Critics have been saying this album is very stylistically different than your first album. Do you not want to be pigeonholed?
I think whenever it's time to write new songs you never try to think too much about what people will think about it. At the same time it’s important to consider the context that you are writing. I think one thing we did not want to do on this album is that we did not want to make a quote “indie rock” album, which might sound funny coming from us. We wanted to make a classic pop album. We did not want to have as many disco beats or stuff like that. Since we wrote the first album we have all changed a lot, listening to new things and evolving as musicians and writers. I think we wanted to indulge all of our new interests.
Is it more of a mature sound?
I guess so. A lot of people have said that to me who are close to the band. I guess I could believe that. As I was saying the first album was mostly a collection of songs we had up to that point and most of those we had wrote in college band playing house parties. So the DNA of the first album has a lot of house party, more dancey kind of vibe. So I guess the album is more mature in some way.
Indulging what new interests?
We were listening to a lot of 70s music, like 70s pop. I think we listened to a lot of Wings and Beatles and Hall and Oates, Fleetwood Mac and stuff like that. I feel like the first album was more 80s influenced. It’s definitely very varied inspiration.
I heard you did a very stripped down set at a comic store. Do you like doing bare-bones shows like that?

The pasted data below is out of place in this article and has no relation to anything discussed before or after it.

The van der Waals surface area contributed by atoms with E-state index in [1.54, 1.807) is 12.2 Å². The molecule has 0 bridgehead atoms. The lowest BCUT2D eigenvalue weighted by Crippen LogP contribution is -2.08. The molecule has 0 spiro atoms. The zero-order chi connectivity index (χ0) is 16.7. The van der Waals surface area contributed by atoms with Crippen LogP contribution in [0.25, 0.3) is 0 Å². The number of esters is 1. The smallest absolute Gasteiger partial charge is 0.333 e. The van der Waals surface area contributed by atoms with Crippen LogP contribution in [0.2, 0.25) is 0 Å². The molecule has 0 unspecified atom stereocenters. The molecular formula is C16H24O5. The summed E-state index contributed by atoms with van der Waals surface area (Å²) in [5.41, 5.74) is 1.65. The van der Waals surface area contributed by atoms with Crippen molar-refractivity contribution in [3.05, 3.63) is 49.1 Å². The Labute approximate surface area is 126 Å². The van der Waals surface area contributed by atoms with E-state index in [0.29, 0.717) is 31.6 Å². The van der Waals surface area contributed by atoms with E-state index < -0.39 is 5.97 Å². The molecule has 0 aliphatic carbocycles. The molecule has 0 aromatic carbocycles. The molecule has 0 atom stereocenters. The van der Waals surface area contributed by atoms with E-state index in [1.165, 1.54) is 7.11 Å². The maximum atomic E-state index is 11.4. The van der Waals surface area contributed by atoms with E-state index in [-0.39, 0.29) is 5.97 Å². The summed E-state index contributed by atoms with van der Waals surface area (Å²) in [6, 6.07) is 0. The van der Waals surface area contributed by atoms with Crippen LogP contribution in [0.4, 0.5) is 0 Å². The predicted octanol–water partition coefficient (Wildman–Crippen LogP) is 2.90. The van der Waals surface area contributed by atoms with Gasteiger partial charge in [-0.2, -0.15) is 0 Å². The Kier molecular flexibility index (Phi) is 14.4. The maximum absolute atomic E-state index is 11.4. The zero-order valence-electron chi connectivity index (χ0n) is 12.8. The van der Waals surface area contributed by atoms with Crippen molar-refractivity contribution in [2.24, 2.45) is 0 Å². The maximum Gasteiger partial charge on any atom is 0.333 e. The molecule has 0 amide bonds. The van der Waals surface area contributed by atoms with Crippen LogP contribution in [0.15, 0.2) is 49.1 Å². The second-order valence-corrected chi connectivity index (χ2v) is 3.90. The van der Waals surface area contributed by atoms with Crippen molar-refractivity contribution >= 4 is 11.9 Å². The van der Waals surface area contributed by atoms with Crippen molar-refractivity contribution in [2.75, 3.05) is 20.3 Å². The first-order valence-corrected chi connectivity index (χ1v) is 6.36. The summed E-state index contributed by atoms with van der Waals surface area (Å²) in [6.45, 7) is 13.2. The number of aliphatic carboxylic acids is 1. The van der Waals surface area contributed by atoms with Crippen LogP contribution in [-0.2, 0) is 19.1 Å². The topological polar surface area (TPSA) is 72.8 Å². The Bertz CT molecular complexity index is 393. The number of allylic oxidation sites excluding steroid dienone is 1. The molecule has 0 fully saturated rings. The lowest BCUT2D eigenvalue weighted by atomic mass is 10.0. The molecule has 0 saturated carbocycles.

It was definitely really fun. Just last night we were in Boston and we did a little acoustic set at Newberry Comics. Just this morning we did a stripped down thing at a radio station and we are going to be doing a lot of them on this tour. It’s definitely fun. It’s fun for a lot of reasons. First, because the settings are more intimate. It has more of a campfire vibe as opposed to a loud rock show where we are far away. It’s fun because we are down on the floor with the fans. It’s a small crowd and we get to play quietly which is exciting to us. We can hear each other a lot better. It’s fun to hear the songs in a different context. Different things come through particularly there being no drums. It’s the biggest difference. The drums are a huge part of our music of course, but not having them is nice because it lets a lot of the other elements open up. It's fun to present songs in a different way. People always say they enjoy hearing the songs like that. They notice parts that they might not have otherwise.
How did you feel about the end result of your second album?
I think we were all extremely proud of it. It was a little scary at first because I think when we decided to make it ourselves a lot of our friends and family were saying “Oh can you guys do it? Are you sure?” We did not even know if we could do it, but we just knew that we wanted to try it, and it was a good thing for us to do at the time. Once we started on it we got more and more confident. I think the most exciting part is after you are done you can sit down and listen to the whole album all the way through for the first time. When we did that we were all very excited and proud. Being in the studio we were working on the songs for a few months so it was hard to get a larger perspective once we heard the whole thing. It just became this cohesive thing we were trying to make.
Will you self-produce again?
I don’t know I think in some ways it’s like one of those things that once you do it that way you cannot imagine doing it another way. We learned so much this time we would be eager to explore it more next time. Who knows? I feel like in a lot of ways we just sort of scratched the surface of self production.
Ra Ra Riot - "Boy"